Couric's Colorectal Cancer Crusade
You've seen her on TV. Who hasn't? It's hard to miss Katie Couric.
Couric is a $15-million-a-year megastar. She became the first solo female news anchor in network history when she replaced Dan Rather at the "CBS Evening News" in 2006. Before that, she spent 15 years on NBC's top-rated "Today" show.
But ratings wars aren't the only fight in her life. Her husband, attorney Jay Monahan, died of colon cancer in 1998. Couric is deeply committed to fighting this disease, which kills more than 55,000 Americans a year.
Here are some snapshots from the front lines of the war she's waged:
At a U.S. Senate hearing, Couric told of being the wife of a colorectal cancer victim. "During this terrible struggle, I got a quick and painful education about this devastating disease. But I also learned that it has a 90 percent or better cure rate when detected early." That makes colon cancer screening a key weapon in the fight against a disease no one needs to die from.
Couric underwent a colonoscopy on the "Today" show in 2000 to prove it was virtually painless. She was "greatly encouraged," she recalls, when researchers reported a 20 percent jump in colonoscopies nationwide after that show. It was a development they called the "Couric Effect."
Couric has continued her efforts through the National Colorectal Cancer Research Alliance (NCCRA). She founded the group with the Entertainment Industry Foundation (EIF) in 2000. The same University of Michigan team that documented the "Couric Effect" believes the increase in colonoscopies has been sustained ever since.
In March 2004, Couric oversaw the opening of The Jay Monahan Center for Gastrointestinal Health at New York-Presbyterian Hospital/Weill Cornell Medical College in New York. The center is funded in part through support from Couric and EIF's NCCRA. It provides state-of-the-art gastrointestinal cancer screening, treatment, research, and education. "Our vision for the Monahan Center was born out of my discussions with Jay's gastroenterologist, Dr. Mark Pochapin," she says. The center aims to provide in a single place "all the necessary resources for helping families cope with the disease," she adds.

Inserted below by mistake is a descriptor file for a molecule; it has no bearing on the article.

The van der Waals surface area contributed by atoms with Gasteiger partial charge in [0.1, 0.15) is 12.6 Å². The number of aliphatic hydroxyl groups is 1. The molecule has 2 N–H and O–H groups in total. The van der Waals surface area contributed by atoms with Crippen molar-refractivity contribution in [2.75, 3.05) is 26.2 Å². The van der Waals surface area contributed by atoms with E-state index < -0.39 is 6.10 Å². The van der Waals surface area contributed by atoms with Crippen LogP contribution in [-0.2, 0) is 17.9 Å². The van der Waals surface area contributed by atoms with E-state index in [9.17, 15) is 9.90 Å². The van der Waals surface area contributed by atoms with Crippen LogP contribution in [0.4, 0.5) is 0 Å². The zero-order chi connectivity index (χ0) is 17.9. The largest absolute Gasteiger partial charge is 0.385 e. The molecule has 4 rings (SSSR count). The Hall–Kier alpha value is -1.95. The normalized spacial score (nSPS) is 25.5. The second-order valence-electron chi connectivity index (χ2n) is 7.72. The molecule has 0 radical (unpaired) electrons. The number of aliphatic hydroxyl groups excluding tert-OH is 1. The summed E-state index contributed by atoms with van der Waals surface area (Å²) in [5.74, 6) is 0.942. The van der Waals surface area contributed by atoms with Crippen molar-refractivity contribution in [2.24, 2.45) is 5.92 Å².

Besides her job as anchor and managing editor of the "CBS Evening News," Couric is raising two daughters. She is still an advocate for colon cancer research and awareness programs. Her group, EIF's NCCRA, has raised more than $28 million to promote the importance of screening and support the research of nine scientists at leading institutions around the country.
"When it comes to colon cancer, my message is pretty simple: Get tested!" she says. "Whenever I can, I really try to underline that message by pointing out that colon cancer is beatable, provided that it's caught early enough. And, through regular screening and detection and removal of potentially precancerous polyps, this disease may even be prevented.
"In my own life, I've got a pretty hectic schedule. But I do my best to protect my health by eating right, exercising frequently, and making sure I get the screening tests that will protect me against cancer, and especially colon cancer," Couric says.
"Getting a colonoscopy isn't the most fun thing in the world, but the test is painless and it doesn't take very long. It is just good common sense to make sure you undergo the screening procedure whenever your physician recommends it."
How to beat colon cancer
Colorectal cancer is second only to lung cancer as a cause of U.S. cancer deaths.
"The real tragedy is that most of these deaths are preventable," says Keith Bennett, M.D., a surgeon in Pine Bluff, Ark. Colorectal cancer can be cured if caught early.
Doctors "have some excellent diagnostic tools" for finding colon cancer, he says. "Probably the most helpful is colonoscopy, in which the doctor uses a tiny video camera attached to a flexible wire to examine the patient's colon. This device is usually painless and has a high rate of accuracy."
A colonoscopy may find small growths called polyps that can be removed during the test. "Most cancers of the colon are caused by polyps that eventually become malignant," Dr. Bennett says. "But if you catch them early enough, they rarely result in a fatal cancer."
Having a parent, brother, or sister who contracted colorectal cancer before age 60 is one risk factor for the disease. Others include a personal or family history of polyps or a personal history of inflammatory bowel disease.
The American Cancer Society recommends that men and women ages 50 and older follow one of these plans to look for colorectal cancer:
A fecal occult blood test or fecal immunochemical test each year; or
A flexible sigmoidoscopy (another test with a special camera) every five years; or
Virtual colonoscopy every five years; or
A double-contrast barium enema every five years; or
A colonoscopy every 10 years; or
A stool DNA test (best interval uncertain)
"None of these tests is painful," says Dr. Bennett, "and they don't take more than a half-hour or so. Why leave yourself vulnerable to colon cancer, when screening and early detection can usually protect you from it?"